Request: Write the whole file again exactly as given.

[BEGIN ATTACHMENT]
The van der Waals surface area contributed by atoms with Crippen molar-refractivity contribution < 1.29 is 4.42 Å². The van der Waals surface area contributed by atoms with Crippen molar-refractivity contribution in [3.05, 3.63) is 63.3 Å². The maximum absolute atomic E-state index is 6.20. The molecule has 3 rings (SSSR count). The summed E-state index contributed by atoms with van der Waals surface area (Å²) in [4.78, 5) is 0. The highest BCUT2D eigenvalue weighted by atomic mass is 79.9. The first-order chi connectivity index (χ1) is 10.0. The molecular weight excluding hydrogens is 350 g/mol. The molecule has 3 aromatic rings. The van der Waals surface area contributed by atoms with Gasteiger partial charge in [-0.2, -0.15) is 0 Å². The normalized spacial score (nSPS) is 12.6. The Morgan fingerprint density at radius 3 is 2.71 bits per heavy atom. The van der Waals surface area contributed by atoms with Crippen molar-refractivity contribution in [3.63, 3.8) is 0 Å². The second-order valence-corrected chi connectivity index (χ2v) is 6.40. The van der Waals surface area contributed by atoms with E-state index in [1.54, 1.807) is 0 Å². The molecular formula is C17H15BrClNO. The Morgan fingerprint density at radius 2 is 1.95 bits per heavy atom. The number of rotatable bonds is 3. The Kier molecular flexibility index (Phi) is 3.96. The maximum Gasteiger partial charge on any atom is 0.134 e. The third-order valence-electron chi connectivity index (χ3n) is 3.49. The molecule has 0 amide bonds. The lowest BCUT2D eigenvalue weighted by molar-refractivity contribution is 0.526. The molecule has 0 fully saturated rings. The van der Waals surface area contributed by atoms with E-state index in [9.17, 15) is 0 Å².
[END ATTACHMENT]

The van der Waals surface area contributed by atoms with Crippen molar-refractivity contribution < 1.29 is 4.42 Å². The van der Waals surface area contributed by atoms with Crippen molar-refractivity contribution in [3.05, 3.63) is 63.3 Å². The maximum absolute atomic E-state index is 6.20. The molecule has 3 rings (SSSR count). The summed E-state index contributed by atoms with van der Waals surface area (Å²) in [4.78, 5) is 0. The highest BCUT2D eigenvalue weighted by atomic mass is 79.9. The first-order chi connectivity index (χ1) is 10.0. The molecular weight excluding hydrogens is 350 g/mol. The molecule has 3 aromatic rings. The van der Waals surface area contributed by atoms with Gasteiger partial charge in [-0.2, -0.15) is 0 Å². The normalized spacial score (nSPS) is 12.6. The Morgan fingerprint density at radius 3 is 2.71 bits per heavy atom. The van der Waals surface area contributed by atoms with Crippen molar-refractivity contribution in [3.63, 3.8) is 0 Å². The second-order valence-corrected chi connectivity index (χ2v) is 6.40. The van der Waals surface area contributed by atoms with E-state index in [1.54, 1.807) is 0 Å². The molecular formula is C17H15BrClNO. The Morgan fingerprint density at radius 2 is 1.95 bits per heavy atom. The number of rotatable bonds is 3. The Kier molecular flexibility index (Phi) is 3.96. The maximum Gasteiger partial charge on any atom is 0.134 e. The third-order valence-electron chi connectivity index (χ3n) is 3.49. The molecule has 0 amide bonds. The lowest BCUT2D eigenvalue weighted by molar-refractivity contribution is 0.526. The molecule has 0 fully saturated rings. The van der Waals surface area contributed by atoms with E-state index in [9.17, 15) is 0 Å².